UH Researchers Earn $1.6 Million Grant to Help Students with Dyslexia
University of Houston researchers have received a nearly $1.6 million grant from the U.S. Department of Education to help improve reading outcomes for students who are struggling.
The researchers will work with schools to set up processes that allow educators to better identify students with dyslexia and use proven instructional strategies to accelerate progress.
“It’s an important grant because it helps schools look at change through a systems lens,” said Kristi Santi, an associate professor of special populations at the UH College of Education and the principal investigator on the grant. “You want to have a process in place that continues regardless of who the players are so the services remain evidence-based and appropriate for all students.”
The project focuses on one of the most persistent challenges in education: reading proficiency rates that lag across the country. On the 2019 National Assessment of Educational Progress, roughly two-thirds of fourth- and eighth-graders performed below the proficient level in reading.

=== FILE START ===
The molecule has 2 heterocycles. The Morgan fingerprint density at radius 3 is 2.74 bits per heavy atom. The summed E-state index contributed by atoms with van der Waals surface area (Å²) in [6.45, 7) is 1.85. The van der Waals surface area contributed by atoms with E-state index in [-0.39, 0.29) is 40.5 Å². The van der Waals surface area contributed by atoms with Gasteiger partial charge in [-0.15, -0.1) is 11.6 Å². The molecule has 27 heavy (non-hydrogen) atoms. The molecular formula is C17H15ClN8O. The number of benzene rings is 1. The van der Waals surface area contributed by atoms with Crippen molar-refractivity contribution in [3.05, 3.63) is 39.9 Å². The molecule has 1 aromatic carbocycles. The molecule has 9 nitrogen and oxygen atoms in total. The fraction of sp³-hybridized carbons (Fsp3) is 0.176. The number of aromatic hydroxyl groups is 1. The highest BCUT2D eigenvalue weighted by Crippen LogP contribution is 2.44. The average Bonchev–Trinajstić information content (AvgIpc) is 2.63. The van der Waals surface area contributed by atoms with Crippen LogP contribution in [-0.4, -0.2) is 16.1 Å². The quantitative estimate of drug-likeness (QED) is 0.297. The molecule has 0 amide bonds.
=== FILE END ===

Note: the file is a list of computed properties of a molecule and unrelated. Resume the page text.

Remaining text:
Coleen Carlson, a research assistant professor at the Texas Institute for Measurement, Evaluation and Statistics (TIMES) at UH, is co-principal investigator of the grant. The other co-investigators are Jacqueline Hawkins, an associate professor of special populations; Shawn Kent, an assistant professor of special populations; Jack Fletcher, Hugh Roy and Lillie Cranz Cullen Distinguished University Chair and director of the Texas Center for Learning Disabilities; David Francis, Hugh Roy and Lillie Cranz Cullen Distinguished University Chair and director of TIMES; and Elsa Cardenas-Hagan, a bilingual speech language pathologist in Brownsville and research faculty at TIMES.